FCC Commissioners Jessica Rosenworcel and Ajit Pai.
Haverhill and other cities may be free to build their own broadband Internet services for residents, the Federal Communications Commission (FCC) ruled yesterday.
The action—now being opposed by some Republicans in Congress—would allow municipalities to directly compete with Comcast, Verizon and other providers. Yesterday’s 3-2 vote involved petitions by Chattanooga, Tenn., and Wilson, N.C. The municipal Internet vote was largely overshadowed by the FCC’s vote in favor of “net neutrality.” That ruling essentially blocks Internet providers from selling faster Internet access to some websites at the expense of others.
“Without it, no community has a fair shot in the digital age,” said Commissioner Jessica Rosenworcel, defending her vote for communities.
Besides Rosenworcel, Chairman Tom Wheeler and Commissioner Mignon Clyburn also voted to approve the measure which would trump any state laws banning municipal Internet. Commissioners Ajit Pai and Michael O’Rielly opposed the measure. O’Rielly said the vote ends capitalism in the United States.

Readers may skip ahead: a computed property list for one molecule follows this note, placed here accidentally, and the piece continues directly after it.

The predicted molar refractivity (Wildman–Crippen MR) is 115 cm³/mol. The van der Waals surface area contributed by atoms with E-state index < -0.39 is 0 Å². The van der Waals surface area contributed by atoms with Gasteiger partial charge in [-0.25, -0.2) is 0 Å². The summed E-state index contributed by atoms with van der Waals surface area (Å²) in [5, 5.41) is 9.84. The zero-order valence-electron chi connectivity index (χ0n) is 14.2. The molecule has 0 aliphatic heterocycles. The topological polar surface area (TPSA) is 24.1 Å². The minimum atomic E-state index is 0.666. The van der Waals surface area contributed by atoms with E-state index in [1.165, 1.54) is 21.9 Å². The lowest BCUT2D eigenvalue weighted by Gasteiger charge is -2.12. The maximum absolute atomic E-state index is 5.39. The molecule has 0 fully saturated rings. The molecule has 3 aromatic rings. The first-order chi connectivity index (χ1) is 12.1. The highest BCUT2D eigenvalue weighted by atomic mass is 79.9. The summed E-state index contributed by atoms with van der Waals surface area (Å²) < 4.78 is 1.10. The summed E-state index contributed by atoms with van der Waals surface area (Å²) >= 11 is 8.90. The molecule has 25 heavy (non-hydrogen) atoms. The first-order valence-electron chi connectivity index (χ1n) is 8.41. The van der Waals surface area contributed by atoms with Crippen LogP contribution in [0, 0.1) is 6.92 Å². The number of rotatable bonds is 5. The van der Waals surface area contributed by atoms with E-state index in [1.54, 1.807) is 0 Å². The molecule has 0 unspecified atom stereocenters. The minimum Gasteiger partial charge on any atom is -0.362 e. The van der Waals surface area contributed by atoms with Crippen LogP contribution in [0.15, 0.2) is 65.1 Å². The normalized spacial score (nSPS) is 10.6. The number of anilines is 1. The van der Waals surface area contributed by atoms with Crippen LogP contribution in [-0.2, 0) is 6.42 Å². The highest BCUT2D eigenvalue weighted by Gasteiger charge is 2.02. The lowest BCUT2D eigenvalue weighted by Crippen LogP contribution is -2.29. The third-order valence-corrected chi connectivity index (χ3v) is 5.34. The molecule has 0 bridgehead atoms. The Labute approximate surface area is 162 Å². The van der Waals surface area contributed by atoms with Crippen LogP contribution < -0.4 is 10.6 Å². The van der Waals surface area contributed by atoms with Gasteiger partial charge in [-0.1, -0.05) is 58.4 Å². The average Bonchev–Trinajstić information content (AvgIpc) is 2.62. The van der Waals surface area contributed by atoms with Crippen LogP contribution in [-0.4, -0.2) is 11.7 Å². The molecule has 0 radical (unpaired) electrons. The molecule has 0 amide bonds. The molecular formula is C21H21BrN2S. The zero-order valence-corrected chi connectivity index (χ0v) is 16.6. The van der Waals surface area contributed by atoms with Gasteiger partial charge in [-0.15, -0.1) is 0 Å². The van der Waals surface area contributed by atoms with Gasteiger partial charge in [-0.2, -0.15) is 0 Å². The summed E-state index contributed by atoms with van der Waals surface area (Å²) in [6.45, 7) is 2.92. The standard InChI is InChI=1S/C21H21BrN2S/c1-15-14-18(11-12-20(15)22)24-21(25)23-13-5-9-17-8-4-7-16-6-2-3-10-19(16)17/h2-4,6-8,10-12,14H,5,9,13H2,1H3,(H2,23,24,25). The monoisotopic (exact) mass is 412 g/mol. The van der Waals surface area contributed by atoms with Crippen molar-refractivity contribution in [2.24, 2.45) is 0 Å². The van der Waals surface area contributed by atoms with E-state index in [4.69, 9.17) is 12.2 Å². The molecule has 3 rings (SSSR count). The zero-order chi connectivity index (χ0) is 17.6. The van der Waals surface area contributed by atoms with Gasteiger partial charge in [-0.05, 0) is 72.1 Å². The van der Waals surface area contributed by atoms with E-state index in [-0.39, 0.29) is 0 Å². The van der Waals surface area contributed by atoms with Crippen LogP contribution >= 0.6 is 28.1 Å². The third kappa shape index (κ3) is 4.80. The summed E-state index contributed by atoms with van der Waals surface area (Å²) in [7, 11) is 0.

“This highlights the unprecedented lengths the commission is willing to go in undermining the free market system, the federal statutes, the U.S. constitution, and common sense in order to dictate where, when, and how broadband is provided in this country,” he said.
Haverhill city councilors recently discussed the future of cable, Internet and satellite during a debate over Haverhill Community Television’s ill-fated attempt to ban Stanley Colten from serving on its board.
Councilor William H. Ryan hinted the city could cut HCTV off during the next round of Comcast negotiations.
“Why they did it, what’s going on and what their future plans are, so that we can be on board because there is a point in the next few years where we have to renew the contract with the cable provider. That obviously should be a very important day for people at local access TV, because if the city went in a different direction, it could be fatal.”
HCTV is a non-profit corporation and received $816,266 from Comcast subscribers in 2013. The amount comes from a contract signed by the City of Haverhill with the cable company.